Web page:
SANTA FE – New leaders have stepped in for retirees at the Regulation and Licensing Department and Veterans Services Department.
Linda Trujillo is the incoming superintendent of the Regulation and Licensing Department, succeeding Marguerite Salazar who retired late last year. Trujillo was previously a state representative and worked as an educator and attorney and served on the board of Santa Fe Public Schools before returning to state government. Her previous work at the state included 11 years of service; she began at RLD as deputy director of the Boards and Commissions Division and was later appointed the state records administrator. She earned a bachelor’s degree in public administration from Evergreen State College in Olympia, Wash., and her law degree from Seattle University.
Sonya Smith is the secretary-designate of the Veterans Services Department, succeeding Ret. Brig. Gen. Judy Griego, who late last year resumed her retirement from military service. A veteran of the Gulf War, Smith served as a medical technician in Operations Desert Shield and Desert Storm. A member of the U.S. Air Force Reserve, she received an honorable discharge. She earned a bachelor’s degree in health services management from Norfolk State University in Norfolk, Va., and a master’s in health care compliance from Argosy University. Smith previously worked at the New Mexico Department of Health, helping coordinate the efforts of the agency’s COVID-19 testing team.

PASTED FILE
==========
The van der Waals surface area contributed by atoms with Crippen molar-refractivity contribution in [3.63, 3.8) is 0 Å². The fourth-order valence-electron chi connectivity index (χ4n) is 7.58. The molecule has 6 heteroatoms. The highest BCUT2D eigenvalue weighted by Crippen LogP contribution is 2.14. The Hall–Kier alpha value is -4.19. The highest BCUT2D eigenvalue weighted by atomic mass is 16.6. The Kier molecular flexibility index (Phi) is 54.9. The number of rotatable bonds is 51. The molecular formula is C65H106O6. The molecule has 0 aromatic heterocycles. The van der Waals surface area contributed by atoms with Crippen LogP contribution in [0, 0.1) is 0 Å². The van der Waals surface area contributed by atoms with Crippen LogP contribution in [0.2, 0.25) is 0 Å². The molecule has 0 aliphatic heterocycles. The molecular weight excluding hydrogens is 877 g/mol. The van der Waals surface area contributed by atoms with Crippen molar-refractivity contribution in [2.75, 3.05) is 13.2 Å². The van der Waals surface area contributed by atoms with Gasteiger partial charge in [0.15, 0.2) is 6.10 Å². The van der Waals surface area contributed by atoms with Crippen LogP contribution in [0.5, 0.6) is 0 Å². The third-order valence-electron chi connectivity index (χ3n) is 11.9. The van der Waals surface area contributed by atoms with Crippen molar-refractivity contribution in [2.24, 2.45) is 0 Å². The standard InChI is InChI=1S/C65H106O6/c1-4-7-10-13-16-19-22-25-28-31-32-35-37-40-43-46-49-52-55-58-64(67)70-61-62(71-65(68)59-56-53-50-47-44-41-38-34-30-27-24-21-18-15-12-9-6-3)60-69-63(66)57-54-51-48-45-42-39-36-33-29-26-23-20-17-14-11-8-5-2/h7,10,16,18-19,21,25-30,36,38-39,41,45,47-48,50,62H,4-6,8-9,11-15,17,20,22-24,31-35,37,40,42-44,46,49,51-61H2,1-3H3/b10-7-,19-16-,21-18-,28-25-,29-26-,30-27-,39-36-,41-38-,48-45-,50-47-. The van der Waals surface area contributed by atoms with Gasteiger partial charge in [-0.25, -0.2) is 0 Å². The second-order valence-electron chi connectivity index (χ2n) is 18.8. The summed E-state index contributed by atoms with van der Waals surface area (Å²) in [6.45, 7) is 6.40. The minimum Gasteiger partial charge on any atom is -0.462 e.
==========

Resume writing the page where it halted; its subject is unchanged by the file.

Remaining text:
In addition, Amy Whitfield, who had served as the interim executive director of the state Office of African American Affairs, will lead the agency full-time going forward. Whitfield was previously a special projects coordinator at the Children, Youth and Families Department and executive director of the Domestic Violence Resource Center in Albuquerque. Whitfield earned a bachelor’s degree in psychology and criminal justice from Wayne State College in Wayne, Neb., and a master’s degree in social work from the University of Maine.
“I am incredibly grateful to Marguerite and Judy for their service to our state,” said Gov. Michelle Lujan Grisham. “Working in state government is a challenge and an honor, and I wish them and their families the very best in the next stages of their lives.”